How To See The Beaver Moon Brighten Up The Sky Tonight

If you spent any time looking outside, you couldn't have missed the Harvest Moon that happened last month. It was the first full moon after the Autumnal Equinox and lasted for days. It was a sight to see, and you'll get a very similar sight Nov. 3, 2017 when you look out your window. The next full moon is upon us and it is called the Hunter's Moon or what farmer's call the Beaver Moon. It will grace our sky on Friday until Saturday morning, but depending on where you are you might be wondering how to see the beaver moon.

Well, good news is it will be a full moon in the night sky, so depending on if you have a clear view or not it shouldn't be hard to see. The Beaver Moon will be at its brightest at 1:23 a.m. ET on Nov. 4, according to NASA, and will appear full for about three days. So, now's the time to prepare a full moon weekend with your girls. Though the Beaver Moon will be bright and full, it is not technically a supermoon.

What Is A Supermoon?

A supermoon is when the moon is full on the day it is at its perigee, aka closest distance to the Earth. That means it will appear larger than usual in the sky. The moon will be closest on Friday, so it misses out on being a supermoon by one day — talk about harsh. Can't we let this one slide just once, and give the moon a cool title? I guess not; it's stuck with beaver. Despite it not technically being super, the moon will look pretty close to a supermoon, which means you can break out your cameras for an epic moon photo for your Instagram.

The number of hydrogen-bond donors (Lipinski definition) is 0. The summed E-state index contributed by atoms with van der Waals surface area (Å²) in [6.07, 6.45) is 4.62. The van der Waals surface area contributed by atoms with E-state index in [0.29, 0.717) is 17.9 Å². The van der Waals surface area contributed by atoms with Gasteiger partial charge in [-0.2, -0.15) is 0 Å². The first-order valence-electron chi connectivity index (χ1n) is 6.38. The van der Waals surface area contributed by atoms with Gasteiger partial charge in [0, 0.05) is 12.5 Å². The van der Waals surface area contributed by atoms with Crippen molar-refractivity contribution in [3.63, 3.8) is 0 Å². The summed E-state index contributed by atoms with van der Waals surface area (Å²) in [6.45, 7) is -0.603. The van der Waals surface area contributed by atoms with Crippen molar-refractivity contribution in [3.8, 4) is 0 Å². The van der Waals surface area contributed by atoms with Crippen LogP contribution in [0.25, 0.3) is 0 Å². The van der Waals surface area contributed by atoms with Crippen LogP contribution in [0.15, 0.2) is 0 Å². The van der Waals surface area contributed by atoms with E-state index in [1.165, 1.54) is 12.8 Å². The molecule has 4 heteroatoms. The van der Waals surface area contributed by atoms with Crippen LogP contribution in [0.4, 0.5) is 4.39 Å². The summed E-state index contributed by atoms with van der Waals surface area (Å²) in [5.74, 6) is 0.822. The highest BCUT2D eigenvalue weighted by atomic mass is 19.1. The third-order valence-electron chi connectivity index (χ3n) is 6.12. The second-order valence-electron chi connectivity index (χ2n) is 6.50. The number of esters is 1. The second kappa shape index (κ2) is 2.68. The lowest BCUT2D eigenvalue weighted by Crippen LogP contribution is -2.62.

And if you're super bummed about the moon missing out on its supermoon classification, don't worry. The next scheduled supermoon is Dec. 3, so you won't have to wait that long. Though this weekend's moon will be just as much a sight to see.

Where Can I See The Beaver Moon?

You'll be able to get a good view of the moon from just about anywhere with clear skies — even if you're in a busy and bright city. And if you happen to live in New York City, the moon will set at 7:40 a.m. ET and the sun will rise at 7:30 a.m. ET, so there is a chance for you to see both the sun and moon sharing the sky at the same time.

It's like the two friends will be briefly passing the sky to say, "Hey, what's up?" If you can get a flat horizon viewing or on a rooftop of a tall building, it will make for a great sight to see. Don't forget to use the panorama setting on your camera for a cool pic.

What Else Will The Beaver Moon Pass By?

The Beaver Moon's path won't pass through any of the 12 constellations of the traditional zodiac, but will pass into Cetus and in front of Aldebaran. The Aldebaran is the brightest star in Taurus, so on Nov. 5 you might just be able to see occultation which is when one celestial body blocks another. Also, make sure to check out your full moon in Taurus horoscope before heading outside to witness the Beaver Moon.

For those of us in the western half of the U.S., we might be able to catch the latter half of occultation right before moonrise. No matter what though, looking out at the night sky will be a sight to see. So, don't forget to bring your camera, and your moon loving friends out for a special viewing. Bring the themed snacks like moon pies and moon cheese, and enjoy the not technically supermoon but still a super of sorts in our hearts, the Beaver Moon.